Lucy Phillips
Lucy Phillips

What is direct marketing in terms of POPI?

by Lucy Phillips. All sections of the POPI Act will be in force from 1 July, and retailers need to understand the implication.

by Lucy Phillips. The long-awaited Protection of Personal Information Act will be of full force and effect from 1 July this year (after it was signed into law in July 2020), and it is vital that retailers understand the potential implication on any of their direct marketing operations prior to this deadline. To date, direct marketing has been governed by the Consumer Protection Act (CPA) and the Electronic Communications and Transactions Act (ECTA), and there are some significant differences to be aware of.

Simply put, direct marketing is where a retailer or supplier approaches a person for the purposes of selling their goods or services (as opposed to the person approaching the retailer). Section 69 of POPI outlaws direct marketing by any form of electronic means (emails, SMSes and automatic voice calling machines), unless a data subject has given their consent. This understanding of what constitutes direct marketing under POPI is important, because it only relates to electronic forms of direct marketing. Therefore, direct marketing in other forms, for example the handing out of brochures, is not governed by POPI and will continue to be governed by the CPA.


By now you will be aware that a large focus of many provisions in POPI is the issue of obtaining consent from a data subject to process their information, and that is amplified for the purposes of direct marketing. When a retailer wants to engage in direct marketing via electronic means, they have one opportunity to obtain consent from the data subject to contact them for the purposes of direct marketing. If consent is not given, the retailer cannot continue to approach the data subject for the purposes of obtaining consent.

However, if the data subject is an existing customer, the retailer does not have to obtain consent, provided that:

  1. The details were obtained in the course of a sale.
  2. The direct marketing relates to similar products or service as the sale when the details were obtained.
  3. The data subject is given a reasonable opportunity to object to the direct marketing, both at the time the details were collected, as well as in all communications going forward.

This distinguishes POPI from the CPA, which provided for an “opt-out” mechanism; whereas POPI specifically requires that the data subject “opt-in” to receive communication.

Prescribed manner and form

There is not only an obligation on retailers to obtain consent, but it needs to be in a prescribed manner and form as set out in Form 4 of the POPI Regulations, which essentially details:

  • Identify the data subject (name of the data subject).
  • Identify the responsible party and provide their contact details (name, address and contact details).
  • Identify the person designated to sign for the responsible party and the signature of that person.
  • Enable the data subject to consent to receive direct marketing for specified goods or services by specified methods of electronic communication.
  • The signature of both the person designated by the responsible party and the data subject must be included.

All communications to data subjects needs to provide the data subjects with the opportunity to unsubscribe, at any time. This applies whether the data subject is a new or existing customer. Retailers will need to ensure that any software they utilise for the purposes of direct marketing allows for this feature, and more importantly, that once a data subject elects to unsubscribe, that their details are in fact removed from the database.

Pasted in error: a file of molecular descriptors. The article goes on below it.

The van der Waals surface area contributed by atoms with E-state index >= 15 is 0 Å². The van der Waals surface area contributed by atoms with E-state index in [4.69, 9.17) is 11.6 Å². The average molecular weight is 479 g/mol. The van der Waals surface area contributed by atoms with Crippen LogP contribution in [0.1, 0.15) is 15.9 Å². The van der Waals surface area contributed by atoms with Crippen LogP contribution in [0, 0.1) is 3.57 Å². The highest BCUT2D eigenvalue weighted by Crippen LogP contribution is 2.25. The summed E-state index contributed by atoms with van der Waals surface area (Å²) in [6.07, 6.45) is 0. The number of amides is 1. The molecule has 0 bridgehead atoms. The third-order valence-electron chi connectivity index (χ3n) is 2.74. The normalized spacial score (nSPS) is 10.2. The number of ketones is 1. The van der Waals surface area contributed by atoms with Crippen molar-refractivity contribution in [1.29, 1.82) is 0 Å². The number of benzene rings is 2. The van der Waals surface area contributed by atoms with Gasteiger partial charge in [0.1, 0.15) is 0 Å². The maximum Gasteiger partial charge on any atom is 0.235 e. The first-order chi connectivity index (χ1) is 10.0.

Practical implementation

The thought of POPI coming into effect can be daunting for retailers, however, once a process is in place, ensuring compliance will become second nature. It should be re-iterated that the obligations on marketing to existing customers will be more practical from a retailers point of view, and therefore mechanisms should be put in place to obtain details and consent at the point of sale. Where retailers are attempting to market to new customers, it is important to bear in mind that you may only make contact once for the purposes of obtaining consent.

Should a retailer be utilising the services of an external marketing company, it is also suggested that the retailer, as the responsible party, ensures that the marketing company is complying with the relevant POPI provisions with regards to obtaining consent and unsubscribing tools. It is also important to note that when communicating with a data subject, the retailers details should be easily discoverable to the data subject, so as to comply with the requirements of POPI to allow for the consent obtained to be “informed, specific and voluntary”.


Main image credit: Photo by Cristian Dina from Pexels.


Lucy Phillips heads up Consilium Legal, after founding the company with Natalie Laurencik in 2012. As a specialised consultancy, Consilium is focused on the commercial aspect of its clients’ businesses, such as commercial, corporate and advisory work. Having previously worked at FNB, where she was Legal Contracts Manager, and as Head of Legal (procurement) at Rand Merchant Bank; Phillips has extensive experience and expertise in staff training and continuing education on data privacy; consumer protection; roles and duties of directors under the Companies Act 2008 and the laws relating to social media.


– Receive the Retailing Africa newsletter every Wednesday • Subscribe here.